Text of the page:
Guest Post: Cord Blood Donation

I wish I would have been more educated on cord blood donations when I had my children. Thanks to Chloe Parker’s guest post below, I can share this information with you.   Benefits Of Cord Blood Most people are aware of the importance of blood donation.  Fewer individuals, however, have heard of cord blood donation.  Unlike regular blood, cord blood can only be donated at the time of birth since it involves draining of the blood from umbilical cord and placenta immediately after a baby is born.  Unless donated, the blood in these tissues will be discarded as medical waste.  This practice actually is a waste, since cord blood is among the most important and promising medical resources available at this time. What makes cord blood special? Cord blood contains stem cells, which are considered to be the “building blocks” not only of blood itself, but also of the human immune system.  Stem cells are invaluable in medical treatment because they are capable of differentiating themselves into a wide range of different tissues.  This allows them to treat and repair cells that have been damaged by various conditions, including a number of childhood diseases. What diseases can umbilical cord blood help to treat? Cord blood is now an indispensable part of treatments for many conditions that afflict children.  These include various types of cancer as well as bone marrow disorders, diseases of the blood, immune deficiencies, and problems with metabolism.  In all, more than 80 different diseases or conditions can now be successfully treated with procedures that rely on cord blood stem cells. The varieties of cancer that can respond to stem cell treatment encompass five types of leukemia and four different lymphomas, including both non-Hodgkin’s and Hodgkin’s conditions.  Cord blood is also being used to treat lymphomatoid granulomatosis, which affects the lungs, skin, and nervous system as well as myelodysplastic syndrome, which can cause patients to experience severe anemia. Blood disorders being treated with cord blood stem cells include some direct forms of anemia as well, including the genetic disorders of sickle-cell anemia and Cooley’s anemia.  In the United States, sickle-cell anemia is relatively common in the African-American community; approximately one in every 500 African-American children born will inherit the condition.  Cooley’s anemia affects several ethnic groups and can be inherited by those with Asian, Mediterranean, or African-American ancestors. Bone marrow failures that can be treated with stem cells include Evan’s syndrome, Glanzmann’s disease, Kostmann’s syndrome, and Schwachman syndrome.  Cord blood stem cells are also important for treating immune system failures such as juvenile dermatomyositis.  Children suffering from JDM exhibit skin rashes in the early stage and profound muscle weakness later on. In addition, many children with cerebral palsy are now receiving treatment that includes transfusions of their own stem cells, saved from their cord blood when they were born.  Although this treatment is not yet considered a complete cure, physicians and researchers do consider it helpful in alleviating the symptoms of cerebral palsy. What The Future Holds Because of the growing practice of umbilical cord banking, scientists are able to explore further advantages in treatment options offered by the stem cells present in cord blood.  What makes this possible is the willingness of parents to donate cord blood so that this lifesaving research can continue.  Parents can also choose to store their child’s blood for family use if they prefer not to donate to a public cord blood bank.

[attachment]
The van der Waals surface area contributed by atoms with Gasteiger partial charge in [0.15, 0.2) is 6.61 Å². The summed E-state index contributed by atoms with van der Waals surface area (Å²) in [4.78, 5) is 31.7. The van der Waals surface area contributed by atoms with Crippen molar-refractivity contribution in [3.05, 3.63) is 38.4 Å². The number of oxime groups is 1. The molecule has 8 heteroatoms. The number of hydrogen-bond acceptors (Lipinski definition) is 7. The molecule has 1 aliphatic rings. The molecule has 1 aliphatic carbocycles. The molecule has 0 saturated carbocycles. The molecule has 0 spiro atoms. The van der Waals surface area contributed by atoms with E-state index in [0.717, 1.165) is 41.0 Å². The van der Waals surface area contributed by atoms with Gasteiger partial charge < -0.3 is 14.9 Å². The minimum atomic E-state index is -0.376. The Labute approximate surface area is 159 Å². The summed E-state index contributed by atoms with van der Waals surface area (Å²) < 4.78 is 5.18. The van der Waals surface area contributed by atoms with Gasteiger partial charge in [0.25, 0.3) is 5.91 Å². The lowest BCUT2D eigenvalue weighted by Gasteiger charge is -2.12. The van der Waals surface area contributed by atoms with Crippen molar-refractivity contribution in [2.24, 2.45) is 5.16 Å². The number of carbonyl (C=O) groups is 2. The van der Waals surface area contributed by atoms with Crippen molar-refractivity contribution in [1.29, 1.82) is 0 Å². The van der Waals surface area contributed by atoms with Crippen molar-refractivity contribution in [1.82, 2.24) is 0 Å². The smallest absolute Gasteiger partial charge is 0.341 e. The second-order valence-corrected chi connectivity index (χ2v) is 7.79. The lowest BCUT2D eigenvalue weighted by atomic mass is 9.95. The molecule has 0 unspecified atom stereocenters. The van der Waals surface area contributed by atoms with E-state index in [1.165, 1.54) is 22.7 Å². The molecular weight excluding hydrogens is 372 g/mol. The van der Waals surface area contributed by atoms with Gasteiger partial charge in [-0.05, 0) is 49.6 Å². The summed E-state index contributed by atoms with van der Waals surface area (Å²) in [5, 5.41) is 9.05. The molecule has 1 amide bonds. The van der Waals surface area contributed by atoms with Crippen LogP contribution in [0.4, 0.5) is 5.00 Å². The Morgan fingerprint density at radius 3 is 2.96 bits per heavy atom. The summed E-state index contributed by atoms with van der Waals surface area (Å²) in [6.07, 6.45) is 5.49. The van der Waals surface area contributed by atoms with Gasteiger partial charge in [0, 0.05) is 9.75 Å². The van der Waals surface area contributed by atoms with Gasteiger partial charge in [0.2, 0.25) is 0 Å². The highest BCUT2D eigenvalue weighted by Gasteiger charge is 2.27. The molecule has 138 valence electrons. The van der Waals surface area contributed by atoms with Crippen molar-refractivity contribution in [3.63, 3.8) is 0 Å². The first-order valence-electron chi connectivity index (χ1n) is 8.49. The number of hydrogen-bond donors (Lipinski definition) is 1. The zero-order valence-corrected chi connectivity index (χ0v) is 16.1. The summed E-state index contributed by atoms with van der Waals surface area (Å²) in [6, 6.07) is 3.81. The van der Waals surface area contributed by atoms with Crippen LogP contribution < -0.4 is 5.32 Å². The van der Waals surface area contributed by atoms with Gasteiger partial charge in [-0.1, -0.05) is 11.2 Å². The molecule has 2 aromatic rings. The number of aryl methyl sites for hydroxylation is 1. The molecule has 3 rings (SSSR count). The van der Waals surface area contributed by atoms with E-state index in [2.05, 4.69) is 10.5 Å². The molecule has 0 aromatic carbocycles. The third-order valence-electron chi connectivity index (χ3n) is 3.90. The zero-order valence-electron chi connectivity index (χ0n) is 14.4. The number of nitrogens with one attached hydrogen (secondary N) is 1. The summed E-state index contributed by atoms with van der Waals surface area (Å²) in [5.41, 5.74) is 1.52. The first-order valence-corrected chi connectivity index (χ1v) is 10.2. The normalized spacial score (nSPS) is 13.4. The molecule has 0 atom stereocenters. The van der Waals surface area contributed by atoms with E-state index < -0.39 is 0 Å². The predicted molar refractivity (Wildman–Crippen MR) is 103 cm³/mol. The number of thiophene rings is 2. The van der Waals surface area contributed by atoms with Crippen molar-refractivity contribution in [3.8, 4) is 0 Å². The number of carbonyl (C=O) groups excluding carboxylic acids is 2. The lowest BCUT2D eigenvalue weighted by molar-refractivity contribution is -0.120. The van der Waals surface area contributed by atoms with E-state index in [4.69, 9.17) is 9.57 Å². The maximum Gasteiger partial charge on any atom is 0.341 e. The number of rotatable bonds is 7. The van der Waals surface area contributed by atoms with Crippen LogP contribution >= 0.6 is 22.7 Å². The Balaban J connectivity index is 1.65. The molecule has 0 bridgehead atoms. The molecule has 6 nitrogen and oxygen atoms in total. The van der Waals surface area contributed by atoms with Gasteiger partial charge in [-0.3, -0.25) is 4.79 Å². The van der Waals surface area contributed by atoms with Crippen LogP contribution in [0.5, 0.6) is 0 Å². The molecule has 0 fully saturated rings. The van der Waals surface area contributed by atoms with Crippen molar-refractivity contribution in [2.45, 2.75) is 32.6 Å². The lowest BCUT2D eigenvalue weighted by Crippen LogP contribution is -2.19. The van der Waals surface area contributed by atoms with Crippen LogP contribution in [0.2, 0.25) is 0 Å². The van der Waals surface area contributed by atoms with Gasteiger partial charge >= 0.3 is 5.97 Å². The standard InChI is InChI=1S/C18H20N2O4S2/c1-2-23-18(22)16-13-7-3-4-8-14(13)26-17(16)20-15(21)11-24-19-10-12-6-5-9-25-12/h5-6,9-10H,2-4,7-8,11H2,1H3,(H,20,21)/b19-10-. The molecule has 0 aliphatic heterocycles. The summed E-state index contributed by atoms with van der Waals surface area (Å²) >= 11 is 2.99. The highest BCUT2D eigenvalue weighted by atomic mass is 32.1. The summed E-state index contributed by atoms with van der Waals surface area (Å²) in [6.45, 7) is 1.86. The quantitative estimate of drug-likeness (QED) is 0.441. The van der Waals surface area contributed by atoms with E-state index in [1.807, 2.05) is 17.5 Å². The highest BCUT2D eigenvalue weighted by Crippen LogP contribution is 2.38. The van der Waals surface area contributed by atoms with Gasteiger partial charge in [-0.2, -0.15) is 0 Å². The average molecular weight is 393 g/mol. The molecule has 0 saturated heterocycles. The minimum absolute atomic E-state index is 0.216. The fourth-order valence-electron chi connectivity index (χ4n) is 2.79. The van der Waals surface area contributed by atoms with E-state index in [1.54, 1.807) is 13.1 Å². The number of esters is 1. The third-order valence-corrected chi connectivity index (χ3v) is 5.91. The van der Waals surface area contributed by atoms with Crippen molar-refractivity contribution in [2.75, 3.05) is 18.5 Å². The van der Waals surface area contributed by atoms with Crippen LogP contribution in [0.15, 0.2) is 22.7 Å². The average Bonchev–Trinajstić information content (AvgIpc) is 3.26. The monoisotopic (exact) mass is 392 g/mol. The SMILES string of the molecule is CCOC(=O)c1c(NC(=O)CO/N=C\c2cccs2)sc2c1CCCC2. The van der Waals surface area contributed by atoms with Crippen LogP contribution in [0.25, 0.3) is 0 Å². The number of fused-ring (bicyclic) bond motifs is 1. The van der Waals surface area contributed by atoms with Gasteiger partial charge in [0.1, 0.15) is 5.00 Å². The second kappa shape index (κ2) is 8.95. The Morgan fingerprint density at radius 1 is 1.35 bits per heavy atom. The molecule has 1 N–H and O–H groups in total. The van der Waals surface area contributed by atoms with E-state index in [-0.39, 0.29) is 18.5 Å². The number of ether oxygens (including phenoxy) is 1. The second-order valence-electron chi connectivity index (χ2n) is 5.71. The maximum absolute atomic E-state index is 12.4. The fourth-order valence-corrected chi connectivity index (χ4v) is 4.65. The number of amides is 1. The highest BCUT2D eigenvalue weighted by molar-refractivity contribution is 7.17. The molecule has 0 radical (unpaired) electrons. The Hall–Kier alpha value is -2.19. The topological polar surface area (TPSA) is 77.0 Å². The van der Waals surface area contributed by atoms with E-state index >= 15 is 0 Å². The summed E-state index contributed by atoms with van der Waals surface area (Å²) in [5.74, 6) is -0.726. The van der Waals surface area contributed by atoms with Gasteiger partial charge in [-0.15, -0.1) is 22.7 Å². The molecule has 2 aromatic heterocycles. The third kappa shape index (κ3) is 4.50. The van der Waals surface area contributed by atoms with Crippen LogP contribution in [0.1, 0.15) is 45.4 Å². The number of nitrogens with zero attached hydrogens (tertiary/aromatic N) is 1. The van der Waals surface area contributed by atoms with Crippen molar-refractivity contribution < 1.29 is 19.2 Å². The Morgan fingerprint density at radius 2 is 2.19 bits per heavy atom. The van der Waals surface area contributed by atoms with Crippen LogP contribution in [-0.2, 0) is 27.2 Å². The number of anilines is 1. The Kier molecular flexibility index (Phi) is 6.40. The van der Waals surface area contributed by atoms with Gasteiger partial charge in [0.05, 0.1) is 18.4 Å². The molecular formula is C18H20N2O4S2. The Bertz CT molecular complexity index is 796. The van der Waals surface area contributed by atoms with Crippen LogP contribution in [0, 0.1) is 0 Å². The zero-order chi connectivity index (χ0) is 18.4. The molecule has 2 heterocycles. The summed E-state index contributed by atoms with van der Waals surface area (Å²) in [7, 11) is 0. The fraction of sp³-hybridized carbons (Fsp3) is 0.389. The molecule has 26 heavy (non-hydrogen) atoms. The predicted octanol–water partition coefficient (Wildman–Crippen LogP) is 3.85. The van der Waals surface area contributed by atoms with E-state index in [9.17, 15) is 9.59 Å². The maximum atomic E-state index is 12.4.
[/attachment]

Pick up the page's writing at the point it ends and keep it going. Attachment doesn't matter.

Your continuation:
2 thoughts on “Guest Post: Cord Blood Donation”

  1. I did not know all that important info about cord blood! Medical science is doing some amazing things treating so many disorders and diseases with stem cells it is really exciting. Definitely must spread the word about this since you only have one opportunity to do it at the birth of your child.

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